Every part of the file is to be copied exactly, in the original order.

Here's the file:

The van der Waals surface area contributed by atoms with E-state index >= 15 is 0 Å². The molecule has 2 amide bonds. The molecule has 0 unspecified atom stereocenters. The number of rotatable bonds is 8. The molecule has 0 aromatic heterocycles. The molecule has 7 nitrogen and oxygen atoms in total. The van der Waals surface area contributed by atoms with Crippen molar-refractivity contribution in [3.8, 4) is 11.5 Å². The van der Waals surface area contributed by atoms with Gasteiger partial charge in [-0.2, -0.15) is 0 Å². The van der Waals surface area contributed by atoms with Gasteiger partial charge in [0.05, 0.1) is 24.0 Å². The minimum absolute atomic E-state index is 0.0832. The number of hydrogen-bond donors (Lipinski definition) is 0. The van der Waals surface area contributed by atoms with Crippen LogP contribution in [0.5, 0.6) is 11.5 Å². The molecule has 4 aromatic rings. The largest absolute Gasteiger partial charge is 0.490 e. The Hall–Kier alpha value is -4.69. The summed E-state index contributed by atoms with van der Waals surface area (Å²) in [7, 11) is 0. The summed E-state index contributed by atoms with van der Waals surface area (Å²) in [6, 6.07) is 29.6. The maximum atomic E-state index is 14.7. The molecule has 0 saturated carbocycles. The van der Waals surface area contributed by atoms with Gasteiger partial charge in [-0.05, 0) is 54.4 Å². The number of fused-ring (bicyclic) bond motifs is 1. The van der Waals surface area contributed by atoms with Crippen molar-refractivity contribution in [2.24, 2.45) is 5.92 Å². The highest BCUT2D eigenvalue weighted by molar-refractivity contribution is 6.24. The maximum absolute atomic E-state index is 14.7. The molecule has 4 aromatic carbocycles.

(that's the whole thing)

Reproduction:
The van der Waals surface area contributed by atoms with E-state index >= 15 is 0 Å². The molecule has 2 amide bonds. The molecule has 0 unspecified atom stereocenters. The number of rotatable bonds is 8. The molecule has 0 aromatic heterocycles. The molecule has 7 nitrogen and oxygen atoms in total. The van der Waals surface area contributed by atoms with Crippen molar-refractivity contribution in [3.8, 4) is 11.5 Å². The van der Waals surface area contributed by atoms with Gasteiger partial charge in [-0.2, -0.15) is 0 Å². The van der Waals surface area contributed by atoms with Gasteiger partial charge in [0.05, 0.1) is 24.0 Å². The minimum absolute atomic E-state index is 0.0832. The number of hydrogen-bond donors (Lipinski definition) is 0. The van der Waals surface area contributed by atoms with Crippen LogP contribution in [0.5, 0.6) is 11.5 Å². The molecule has 4 aromatic rings. The largest absolute Gasteiger partial charge is 0.490 e. The Hall–Kier alpha value is -4.69. The summed E-state index contributed by atoms with van der Waals surface area (Å²) in [7, 11) is 0. The summed E-state index contributed by atoms with van der Waals surface area (Å²) in [6, 6.07) is 29.6. The maximum atomic E-state index is 14.7. The molecule has 0 saturated carbocycles. The van der Waals surface area contributed by atoms with Gasteiger partial charge in [-0.05, 0) is 54.4 Å². The number of fused-ring (bicyclic) bond motifs is 1. The van der Waals surface area contributed by atoms with Crippen molar-refractivity contribution in [2.24, 2.45) is 5.92 Å². The highest BCUT2D eigenvalue weighted by molar-refractivity contribution is 6.24. The maximum absolute atomic E-state index is 14.7. The molecule has 4 aromatic carbocycles.